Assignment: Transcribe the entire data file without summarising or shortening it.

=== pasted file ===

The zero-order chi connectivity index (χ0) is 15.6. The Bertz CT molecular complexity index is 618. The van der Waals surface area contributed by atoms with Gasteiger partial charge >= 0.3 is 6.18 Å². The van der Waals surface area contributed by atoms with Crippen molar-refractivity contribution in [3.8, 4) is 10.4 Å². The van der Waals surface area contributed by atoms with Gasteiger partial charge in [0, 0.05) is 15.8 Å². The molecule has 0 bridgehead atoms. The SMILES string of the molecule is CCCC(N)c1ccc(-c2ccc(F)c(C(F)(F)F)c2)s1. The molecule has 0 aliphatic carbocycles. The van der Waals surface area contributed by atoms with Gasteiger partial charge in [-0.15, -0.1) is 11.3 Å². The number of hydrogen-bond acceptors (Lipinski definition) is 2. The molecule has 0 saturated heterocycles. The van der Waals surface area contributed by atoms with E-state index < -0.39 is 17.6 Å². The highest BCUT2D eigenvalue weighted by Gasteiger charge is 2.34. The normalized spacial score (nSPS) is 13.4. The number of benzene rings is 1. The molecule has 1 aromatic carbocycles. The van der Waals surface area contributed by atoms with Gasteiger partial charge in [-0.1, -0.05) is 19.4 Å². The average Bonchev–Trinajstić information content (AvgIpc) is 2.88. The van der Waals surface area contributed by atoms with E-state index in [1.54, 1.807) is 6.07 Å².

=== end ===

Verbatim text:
The zero-order chi connectivity index (χ0) is 15.6. The Bertz CT molecular complexity index is 618. The van der Waals surface area contributed by atoms with Gasteiger partial charge >= 0.3 is 6.18 Å². The van der Waals surface area contributed by atoms with Crippen molar-refractivity contribution in [3.8, 4) is 10.4 Å². The van der Waals surface area contributed by atoms with Gasteiger partial charge in [0, 0.05) is 15.8 Å². The molecule has 0 bridgehead atoms. The SMILES string of the molecule is CCCC(N)c1ccc(-c2ccc(F)c(C(F)(F)F)c2)s1. The molecule has 0 aliphatic carbocycles. The van der Waals surface area contributed by atoms with Gasteiger partial charge in [-0.15, -0.1) is 11.3 Å². The number of hydrogen-bond acceptors (Lipinski definition) is 2. The molecule has 0 saturated heterocycles. The van der Waals surface area contributed by atoms with E-state index < -0.39 is 17.6 Å². The highest BCUT2D eigenvalue weighted by Gasteiger charge is 2.34. The normalized spacial score (nSPS) is 13.4. The number of benzene rings is 1. The molecule has 1 aromatic carbocycles. The van der Waals surface area contributed by atoms with Gasteiger partial charge in [-0.1, -0.05) is 19.4 Å². The average Bonchev–Trinajstić information content (AvgIpc) is 2.88. The van der Waals surface area contributed by atoms with E-state index in [1.54, 1.807) is 6.07 Å².